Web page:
Whilst we may not be jumping from sky scrappers or hunting criminal masterminds, many of us are familiar with the signs and symptoms of burnout and stress.
For most of us we are living in a state of constant arousal, always ready for action thanks to the use, and misuse of technology.
This constant state of arousal is known as our “flight or fight” response and is regulated by our autonomic nervous system.
Stress that is sustained and prolonged effects our health both physically and mentally. Symptoms of stress include weight gain, depression, anxiety and skin disorders.
Stress also speed up the ageing process, and depletes our immune system, making us more susceptible to picking up infections and viruses.
Stress also causes increased blood flow to the muscles activated by diverting blood flow from other parts of the body. This can impact digestion of food and your ability to perform cognitive tasks. So when you are stressed you might find it difficult to concentrate on simple tasks and you may feel your stomach churning up.
Your blood pressure also increases, along with your heart rate, blood sugars, and fats circulating in your blood stream. These kinds of physiological changes increase our risk of lifestyle-related diseases such as stroke and heart disease.
Increased muscle tension is another nasty associated with prolonged stress. This can lead to headaches and stiff shoulders and necks or repetitive strain injuries.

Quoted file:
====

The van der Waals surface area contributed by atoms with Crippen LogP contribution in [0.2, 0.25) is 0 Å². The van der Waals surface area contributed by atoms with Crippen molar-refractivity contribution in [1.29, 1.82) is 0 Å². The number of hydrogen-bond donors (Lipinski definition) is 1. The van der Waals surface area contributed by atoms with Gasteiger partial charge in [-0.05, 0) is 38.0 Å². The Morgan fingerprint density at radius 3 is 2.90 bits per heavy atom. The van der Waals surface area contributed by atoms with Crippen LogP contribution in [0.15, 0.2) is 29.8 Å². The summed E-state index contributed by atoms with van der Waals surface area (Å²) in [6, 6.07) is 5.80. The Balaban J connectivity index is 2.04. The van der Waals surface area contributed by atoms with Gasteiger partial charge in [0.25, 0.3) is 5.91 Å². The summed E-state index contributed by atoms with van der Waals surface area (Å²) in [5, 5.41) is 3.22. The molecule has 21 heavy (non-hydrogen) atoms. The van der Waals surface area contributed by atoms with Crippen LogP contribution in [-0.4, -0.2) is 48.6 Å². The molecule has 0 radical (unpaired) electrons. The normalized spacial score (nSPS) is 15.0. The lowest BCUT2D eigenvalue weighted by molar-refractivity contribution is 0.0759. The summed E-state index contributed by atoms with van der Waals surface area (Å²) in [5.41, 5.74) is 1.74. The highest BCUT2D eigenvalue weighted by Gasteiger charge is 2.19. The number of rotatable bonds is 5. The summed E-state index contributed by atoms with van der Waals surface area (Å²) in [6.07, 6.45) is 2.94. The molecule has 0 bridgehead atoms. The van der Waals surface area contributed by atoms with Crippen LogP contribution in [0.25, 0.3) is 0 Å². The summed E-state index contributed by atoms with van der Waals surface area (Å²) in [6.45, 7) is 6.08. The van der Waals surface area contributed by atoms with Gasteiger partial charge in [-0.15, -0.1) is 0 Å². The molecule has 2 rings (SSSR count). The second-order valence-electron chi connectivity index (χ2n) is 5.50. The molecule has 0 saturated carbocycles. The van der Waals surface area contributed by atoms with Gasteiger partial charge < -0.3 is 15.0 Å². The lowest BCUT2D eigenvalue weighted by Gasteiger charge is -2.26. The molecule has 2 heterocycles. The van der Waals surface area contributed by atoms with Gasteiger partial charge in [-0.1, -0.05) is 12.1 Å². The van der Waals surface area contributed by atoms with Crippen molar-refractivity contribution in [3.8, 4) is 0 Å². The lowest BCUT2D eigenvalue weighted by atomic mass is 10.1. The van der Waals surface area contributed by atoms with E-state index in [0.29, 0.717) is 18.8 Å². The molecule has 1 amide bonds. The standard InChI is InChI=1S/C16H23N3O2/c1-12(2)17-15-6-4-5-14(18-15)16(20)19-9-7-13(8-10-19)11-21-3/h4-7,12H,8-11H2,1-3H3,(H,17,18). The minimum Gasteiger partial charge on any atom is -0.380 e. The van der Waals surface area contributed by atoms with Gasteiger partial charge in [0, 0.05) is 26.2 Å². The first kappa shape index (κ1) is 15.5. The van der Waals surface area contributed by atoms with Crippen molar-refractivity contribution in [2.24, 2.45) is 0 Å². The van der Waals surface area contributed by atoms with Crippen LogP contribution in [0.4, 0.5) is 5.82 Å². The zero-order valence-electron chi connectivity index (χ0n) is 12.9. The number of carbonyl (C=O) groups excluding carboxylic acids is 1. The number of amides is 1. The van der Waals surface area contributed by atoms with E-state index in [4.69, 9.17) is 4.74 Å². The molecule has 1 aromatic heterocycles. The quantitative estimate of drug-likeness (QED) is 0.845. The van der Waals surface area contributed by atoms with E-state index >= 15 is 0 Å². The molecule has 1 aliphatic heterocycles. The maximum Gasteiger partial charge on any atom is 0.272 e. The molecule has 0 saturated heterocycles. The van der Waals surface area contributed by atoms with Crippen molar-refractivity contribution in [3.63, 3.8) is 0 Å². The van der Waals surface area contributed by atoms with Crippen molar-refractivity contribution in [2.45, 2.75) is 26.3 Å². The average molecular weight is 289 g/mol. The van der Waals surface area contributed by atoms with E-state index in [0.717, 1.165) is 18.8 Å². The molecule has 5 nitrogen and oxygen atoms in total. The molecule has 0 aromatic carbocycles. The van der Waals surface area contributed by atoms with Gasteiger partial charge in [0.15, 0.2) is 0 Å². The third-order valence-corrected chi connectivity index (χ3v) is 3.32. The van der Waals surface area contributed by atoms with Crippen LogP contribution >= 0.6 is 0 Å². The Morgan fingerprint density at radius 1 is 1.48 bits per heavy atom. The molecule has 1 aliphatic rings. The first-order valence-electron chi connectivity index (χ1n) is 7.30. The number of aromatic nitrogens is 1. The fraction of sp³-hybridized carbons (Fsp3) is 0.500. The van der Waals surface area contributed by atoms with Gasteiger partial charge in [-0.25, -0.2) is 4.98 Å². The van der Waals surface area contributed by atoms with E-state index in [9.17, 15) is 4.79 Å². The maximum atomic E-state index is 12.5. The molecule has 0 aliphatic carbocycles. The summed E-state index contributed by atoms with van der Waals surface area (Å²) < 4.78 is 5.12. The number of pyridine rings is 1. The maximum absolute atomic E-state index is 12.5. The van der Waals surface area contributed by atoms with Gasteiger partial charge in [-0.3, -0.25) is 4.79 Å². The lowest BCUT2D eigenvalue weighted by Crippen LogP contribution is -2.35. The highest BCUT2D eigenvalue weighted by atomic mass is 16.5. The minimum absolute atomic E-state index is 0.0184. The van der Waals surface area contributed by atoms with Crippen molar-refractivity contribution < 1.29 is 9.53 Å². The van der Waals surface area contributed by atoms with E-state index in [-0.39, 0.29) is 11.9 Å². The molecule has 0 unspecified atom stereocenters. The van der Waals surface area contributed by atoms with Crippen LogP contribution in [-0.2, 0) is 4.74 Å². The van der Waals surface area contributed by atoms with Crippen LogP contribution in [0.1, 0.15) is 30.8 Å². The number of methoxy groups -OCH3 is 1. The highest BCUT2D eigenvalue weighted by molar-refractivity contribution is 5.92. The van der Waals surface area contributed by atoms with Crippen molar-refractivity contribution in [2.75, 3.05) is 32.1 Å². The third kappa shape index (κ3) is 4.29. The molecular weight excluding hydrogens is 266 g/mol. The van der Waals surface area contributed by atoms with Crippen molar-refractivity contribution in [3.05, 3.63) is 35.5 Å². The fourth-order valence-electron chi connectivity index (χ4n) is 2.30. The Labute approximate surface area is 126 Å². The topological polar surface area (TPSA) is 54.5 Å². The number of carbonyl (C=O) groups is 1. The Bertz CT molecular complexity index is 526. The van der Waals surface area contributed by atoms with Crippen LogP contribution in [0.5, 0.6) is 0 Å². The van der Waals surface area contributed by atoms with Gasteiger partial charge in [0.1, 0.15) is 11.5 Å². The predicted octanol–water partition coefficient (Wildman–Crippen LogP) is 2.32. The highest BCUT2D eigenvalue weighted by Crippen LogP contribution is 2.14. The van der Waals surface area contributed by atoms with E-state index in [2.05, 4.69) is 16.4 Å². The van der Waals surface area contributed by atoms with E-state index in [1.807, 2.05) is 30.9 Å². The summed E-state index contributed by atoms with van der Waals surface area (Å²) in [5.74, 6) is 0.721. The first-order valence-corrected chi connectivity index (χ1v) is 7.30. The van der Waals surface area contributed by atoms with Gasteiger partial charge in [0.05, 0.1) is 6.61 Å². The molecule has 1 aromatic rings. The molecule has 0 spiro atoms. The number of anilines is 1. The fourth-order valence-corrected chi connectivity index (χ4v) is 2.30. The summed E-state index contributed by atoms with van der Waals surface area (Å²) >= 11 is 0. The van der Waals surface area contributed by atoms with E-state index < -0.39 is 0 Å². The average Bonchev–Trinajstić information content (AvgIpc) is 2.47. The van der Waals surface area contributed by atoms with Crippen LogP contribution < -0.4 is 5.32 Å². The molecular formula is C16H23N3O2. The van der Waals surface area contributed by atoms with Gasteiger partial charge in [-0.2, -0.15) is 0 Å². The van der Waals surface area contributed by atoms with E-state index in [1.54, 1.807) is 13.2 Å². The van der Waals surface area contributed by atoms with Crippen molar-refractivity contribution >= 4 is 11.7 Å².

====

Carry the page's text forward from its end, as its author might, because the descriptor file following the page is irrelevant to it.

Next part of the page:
So how can we combat stress that is so much a part of our everyday lives?
Through the practice of mindfulness, yes its that simple.
Mindfulness is the ability to maintain awareness of your current situation without limitations of your past experiences or expectations of how you think things should be.
Mindfulness creates acceptance of your present reality. There is no thought as to accepting or not accepting. What is happening is happening, control freaks beware!
Mindfulness allows you to accept your current experience without desire, judgment or rejection. There is only the experience, nothing more or nothing less.
Through the practice of meditation, our ability to remain mindful of our current experiences is heightened enabling acceptance rather than avoidance of the present moment. The past is the past, it can’t be undone, the future to great to control, leaving only just the present moment for us to experience.
So how can we work to create mindfulness?
With practice, we can control our thoughts and emotions.
Begin your own mindfulness meditation practice.
Meditating for 23 minutes a day, over 13 weeks, is seen to change brain wave activity, promoting relaxation.
Practice mindfulness outside of meditation.
Be aware of your body, your emotions, and what is happening at that moment. Notice sensations. Identify cues that will bring you back to your mindfulness
Focus on your sensations in your body.
Go for a run and focus on your body’s sensation. Focus on your breathing and see if you can slow down your heart rate.
Practice breathing deeply and fully. Slowly inhale and exhale, focusing on each breath. Turn off all internal chatter and unnecessary thoughts.
Being grateful for what you have in your life helps you to become more mindful of what want to achieve.